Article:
There Has To Be An Easier Way Then This... Rant and Vent
My horse, Buck, is normally very compliant and eager to please. There's only one hurdle that we've been struggling with, and that is water/mud. He has absolute fits about moving through deep mud or crossing water - even puddles! I don't go out of my way to avoid them or coddle him about it in any way but it's still a struggle.
I am very disciplined in that I do not ask him to do something unless I am 100% willing to follow through with making him do it, and do it right. There is no nonsense or misbehavior allowed, with consequences appropriate to the behavior being consistently applies. That being said, I also make heavy use of appropriately given praise to make sure he knows when he is doing right as well as wrong.
Yesterday we were out trail riding in a new area - a nice grassy highline cut through the woods about a mile from home. We came across the tiniest of creeks - about 2 feet wide and 6 inches deep - and I decided that now would be an excellent time to work on water crossing. There are no creeks where I normally ride so most of our water work has been with puddles.
It took over an hour of approach and retreat, praising every foot placed near/in the water and bringing the wrath of mom down on him when he attempted to back up to avoid the water crossing. I don't believe that he was just being obstinate - he was genuinely terrified of walking through the mud and water. Poor guy was shaking with fear and lathered, but I could not give up and let him avoid the water crossing after asking him to do it. After an hour of effort, Buck finally crossed the stream, right when I wasn't expecting him to do so. He half-crossed, half jumped it and since I wasn't expecting the jump I landed face down in the mud. I also, I am a bit embarrassed to admit here, took a glancing blow to the nose as he kept going down the highline without me.
After recovering my shoe which had popped off during the unexpected dismount, making sure nothing was seriously injured, clearing as much mud from my glasses as possible (which also landed face down in the mud) and clearing the blood from my nose, I took off to recapture my horse. To Buck's great credit he only went about 300 feet before turning around and coming back to me. He is a good horse.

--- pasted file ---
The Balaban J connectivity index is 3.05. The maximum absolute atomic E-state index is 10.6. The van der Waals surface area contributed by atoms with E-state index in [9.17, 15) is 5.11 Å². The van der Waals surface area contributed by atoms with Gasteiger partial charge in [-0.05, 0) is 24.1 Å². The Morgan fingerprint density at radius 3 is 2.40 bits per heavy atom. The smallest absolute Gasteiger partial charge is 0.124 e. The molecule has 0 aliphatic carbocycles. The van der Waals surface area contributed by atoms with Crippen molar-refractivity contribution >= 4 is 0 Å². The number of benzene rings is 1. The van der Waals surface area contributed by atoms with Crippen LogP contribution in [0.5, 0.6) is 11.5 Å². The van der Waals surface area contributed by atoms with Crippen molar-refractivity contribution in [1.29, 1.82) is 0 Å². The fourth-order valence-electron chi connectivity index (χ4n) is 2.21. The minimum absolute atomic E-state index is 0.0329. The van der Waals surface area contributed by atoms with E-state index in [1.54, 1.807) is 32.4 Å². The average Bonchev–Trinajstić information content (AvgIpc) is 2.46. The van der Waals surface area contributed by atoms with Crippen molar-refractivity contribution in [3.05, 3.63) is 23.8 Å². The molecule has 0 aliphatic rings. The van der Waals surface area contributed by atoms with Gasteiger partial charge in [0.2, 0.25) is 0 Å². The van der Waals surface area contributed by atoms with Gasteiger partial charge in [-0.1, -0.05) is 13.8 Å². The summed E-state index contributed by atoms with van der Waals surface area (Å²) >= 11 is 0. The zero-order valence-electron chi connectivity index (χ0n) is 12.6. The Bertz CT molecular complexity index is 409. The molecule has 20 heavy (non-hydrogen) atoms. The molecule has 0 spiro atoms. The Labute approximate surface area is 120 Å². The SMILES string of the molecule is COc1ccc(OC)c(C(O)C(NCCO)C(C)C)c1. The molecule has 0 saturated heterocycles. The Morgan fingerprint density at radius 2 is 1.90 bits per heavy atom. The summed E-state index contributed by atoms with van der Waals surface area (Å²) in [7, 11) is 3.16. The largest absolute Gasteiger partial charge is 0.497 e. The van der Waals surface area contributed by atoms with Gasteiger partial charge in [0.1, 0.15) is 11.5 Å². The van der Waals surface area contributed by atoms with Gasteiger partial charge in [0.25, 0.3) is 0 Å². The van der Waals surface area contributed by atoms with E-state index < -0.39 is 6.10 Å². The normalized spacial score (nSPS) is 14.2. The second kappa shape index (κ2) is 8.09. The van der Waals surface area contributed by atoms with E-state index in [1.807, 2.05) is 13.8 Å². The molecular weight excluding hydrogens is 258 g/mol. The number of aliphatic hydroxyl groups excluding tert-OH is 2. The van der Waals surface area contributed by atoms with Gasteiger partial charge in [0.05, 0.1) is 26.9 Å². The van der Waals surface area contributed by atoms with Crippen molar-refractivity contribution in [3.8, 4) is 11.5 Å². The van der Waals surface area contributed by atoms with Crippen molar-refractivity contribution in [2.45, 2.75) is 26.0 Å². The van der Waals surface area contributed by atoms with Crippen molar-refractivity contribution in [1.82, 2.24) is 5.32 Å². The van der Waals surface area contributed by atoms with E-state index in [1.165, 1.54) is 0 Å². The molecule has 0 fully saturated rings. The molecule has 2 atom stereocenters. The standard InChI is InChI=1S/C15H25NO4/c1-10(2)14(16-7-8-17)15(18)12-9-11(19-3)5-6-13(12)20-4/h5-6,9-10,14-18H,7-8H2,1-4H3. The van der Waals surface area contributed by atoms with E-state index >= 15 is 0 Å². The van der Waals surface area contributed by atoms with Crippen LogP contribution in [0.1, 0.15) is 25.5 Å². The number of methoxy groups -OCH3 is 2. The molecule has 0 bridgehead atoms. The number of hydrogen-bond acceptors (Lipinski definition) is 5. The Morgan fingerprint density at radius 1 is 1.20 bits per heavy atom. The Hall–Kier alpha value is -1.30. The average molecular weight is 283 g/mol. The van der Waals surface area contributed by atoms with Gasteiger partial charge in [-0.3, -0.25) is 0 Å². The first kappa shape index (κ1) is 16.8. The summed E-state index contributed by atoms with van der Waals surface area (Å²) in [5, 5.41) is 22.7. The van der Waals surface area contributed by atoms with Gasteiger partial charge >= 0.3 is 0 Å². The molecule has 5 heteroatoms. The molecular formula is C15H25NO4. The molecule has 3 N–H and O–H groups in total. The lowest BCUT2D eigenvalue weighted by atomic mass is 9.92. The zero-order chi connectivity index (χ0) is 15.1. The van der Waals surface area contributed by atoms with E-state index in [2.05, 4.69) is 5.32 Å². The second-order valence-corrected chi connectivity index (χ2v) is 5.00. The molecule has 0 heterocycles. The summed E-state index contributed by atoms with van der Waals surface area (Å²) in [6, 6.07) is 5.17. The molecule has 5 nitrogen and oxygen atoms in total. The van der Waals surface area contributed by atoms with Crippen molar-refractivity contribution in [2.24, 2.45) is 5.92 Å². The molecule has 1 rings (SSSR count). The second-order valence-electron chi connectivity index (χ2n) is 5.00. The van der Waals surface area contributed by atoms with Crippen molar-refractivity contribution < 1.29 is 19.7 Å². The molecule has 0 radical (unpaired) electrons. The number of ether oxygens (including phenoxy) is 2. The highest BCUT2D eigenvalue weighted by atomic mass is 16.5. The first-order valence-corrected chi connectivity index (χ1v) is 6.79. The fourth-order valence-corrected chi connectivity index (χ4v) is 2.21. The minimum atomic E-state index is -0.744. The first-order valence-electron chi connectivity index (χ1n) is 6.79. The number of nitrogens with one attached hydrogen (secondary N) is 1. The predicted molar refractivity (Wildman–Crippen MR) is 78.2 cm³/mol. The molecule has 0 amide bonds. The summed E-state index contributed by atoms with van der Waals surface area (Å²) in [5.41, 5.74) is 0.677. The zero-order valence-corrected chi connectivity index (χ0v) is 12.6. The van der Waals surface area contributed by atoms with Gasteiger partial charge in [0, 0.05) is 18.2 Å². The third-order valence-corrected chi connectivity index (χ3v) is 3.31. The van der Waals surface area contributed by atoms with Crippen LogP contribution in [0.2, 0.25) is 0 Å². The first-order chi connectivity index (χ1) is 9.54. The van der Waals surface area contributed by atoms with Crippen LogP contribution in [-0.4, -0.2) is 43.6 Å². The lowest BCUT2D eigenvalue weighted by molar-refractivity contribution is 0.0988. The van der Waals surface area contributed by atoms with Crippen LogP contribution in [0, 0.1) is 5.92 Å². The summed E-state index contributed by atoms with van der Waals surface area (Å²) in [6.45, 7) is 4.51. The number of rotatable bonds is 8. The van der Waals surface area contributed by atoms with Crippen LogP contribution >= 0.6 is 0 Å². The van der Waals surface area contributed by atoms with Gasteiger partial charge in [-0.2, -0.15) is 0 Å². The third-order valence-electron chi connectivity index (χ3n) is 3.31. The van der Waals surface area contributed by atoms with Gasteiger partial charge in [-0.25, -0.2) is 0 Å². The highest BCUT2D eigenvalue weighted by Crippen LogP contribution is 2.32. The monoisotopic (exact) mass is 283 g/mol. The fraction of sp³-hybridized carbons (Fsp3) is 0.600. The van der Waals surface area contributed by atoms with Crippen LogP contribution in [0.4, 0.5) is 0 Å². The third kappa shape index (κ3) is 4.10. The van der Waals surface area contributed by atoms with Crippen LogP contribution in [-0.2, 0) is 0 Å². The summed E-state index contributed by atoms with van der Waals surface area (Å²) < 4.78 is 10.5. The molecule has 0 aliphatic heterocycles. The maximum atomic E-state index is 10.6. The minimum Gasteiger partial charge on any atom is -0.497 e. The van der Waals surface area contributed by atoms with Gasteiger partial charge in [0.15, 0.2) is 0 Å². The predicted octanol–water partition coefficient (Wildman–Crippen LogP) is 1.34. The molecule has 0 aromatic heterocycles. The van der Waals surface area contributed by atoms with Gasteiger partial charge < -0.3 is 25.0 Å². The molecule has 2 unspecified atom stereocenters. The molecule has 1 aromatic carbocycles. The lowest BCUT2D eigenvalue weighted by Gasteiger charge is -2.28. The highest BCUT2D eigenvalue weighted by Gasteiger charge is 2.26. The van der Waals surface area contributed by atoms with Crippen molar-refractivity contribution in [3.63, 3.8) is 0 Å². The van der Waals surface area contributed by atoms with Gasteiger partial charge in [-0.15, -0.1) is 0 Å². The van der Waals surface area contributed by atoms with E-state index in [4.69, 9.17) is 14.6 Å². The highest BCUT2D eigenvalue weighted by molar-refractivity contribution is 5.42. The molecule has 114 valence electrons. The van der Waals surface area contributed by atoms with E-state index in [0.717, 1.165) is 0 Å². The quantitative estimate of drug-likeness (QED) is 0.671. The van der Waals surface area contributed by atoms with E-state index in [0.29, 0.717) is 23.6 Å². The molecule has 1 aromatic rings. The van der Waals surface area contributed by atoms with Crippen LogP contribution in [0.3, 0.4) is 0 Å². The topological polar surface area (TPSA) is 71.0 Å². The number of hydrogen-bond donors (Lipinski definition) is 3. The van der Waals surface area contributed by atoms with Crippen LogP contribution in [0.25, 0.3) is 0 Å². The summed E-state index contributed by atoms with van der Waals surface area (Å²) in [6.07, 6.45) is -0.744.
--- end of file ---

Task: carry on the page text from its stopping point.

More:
Unfortunately I then found myself in the position of being unable to remount, since I am used to using a mounting block to scale my horse. After we both gathered our wits and I assured him that everything was ok and he'd done nothing wrong (if nothing else this ensures that returning to me is a positive thing for him) I took him down a side trail, where I found a dry ditch to stand him in while I scrambled aboard. We then set out to explore the trails and find a way back that did not involve another water crossing, since the highline eventually came to a highway on that side. I did not want to risk falling off again and having him head for the highway.
No such luck.
After exploring every possible way out and finding them to be either gated off or blocked by the creek, I decided to at least try to go back the way we came. To my great surprise he crossed without hesitation! You'd better believe I praised him like he just produced solid gold horse apples.
We rode him back home, doing our usual W/T/C routine to set him up for success and end the ride on a good note. On the way back he was an absolute angel, even more responsive then usual, but I'm sure I looked a fright since I was covered in mud from head to toe with a bloody upper lip from the nosebleed. Makes me wonder what my neighbors thought when they saw me.
Although the second crossing was a clear victory for us, I have to wonder if falling off into the mud invalidates the first success. ;) I'm pretty stiff, and my nose is swollen (not broken) but what hurts the worst is the fear that I saw. I've got the patience and courage to follow through with making him do something he doesn't want to do, but I'm not sure that I have the stomach for it. If he was being obstinate that would be one thing, but I saw more fear then I like to see in an animal. I know it sounds corny, but at one point when I was circling him he looked back at me and the look in his eyes... ugh. Just UGH. I still feel really guilty for putting him into that situation, although we did have 1 1/2 successful water crossings.
So where do we go from here? I'm not sure I have the stomach to ask him to cross water again, at least for a while. Although I got the right results, it feels so wrong. :( I actually cried a little last night out of guilt and I am normally very stern. I just feel I hate seeing him so scared, but refusing water and mud is both dangerous and unacceptable so he HAS to learn to get over it and trust me to guide him safely. Writing this out is mostly a vent but comments, suggestions, and training critique are all welcome.
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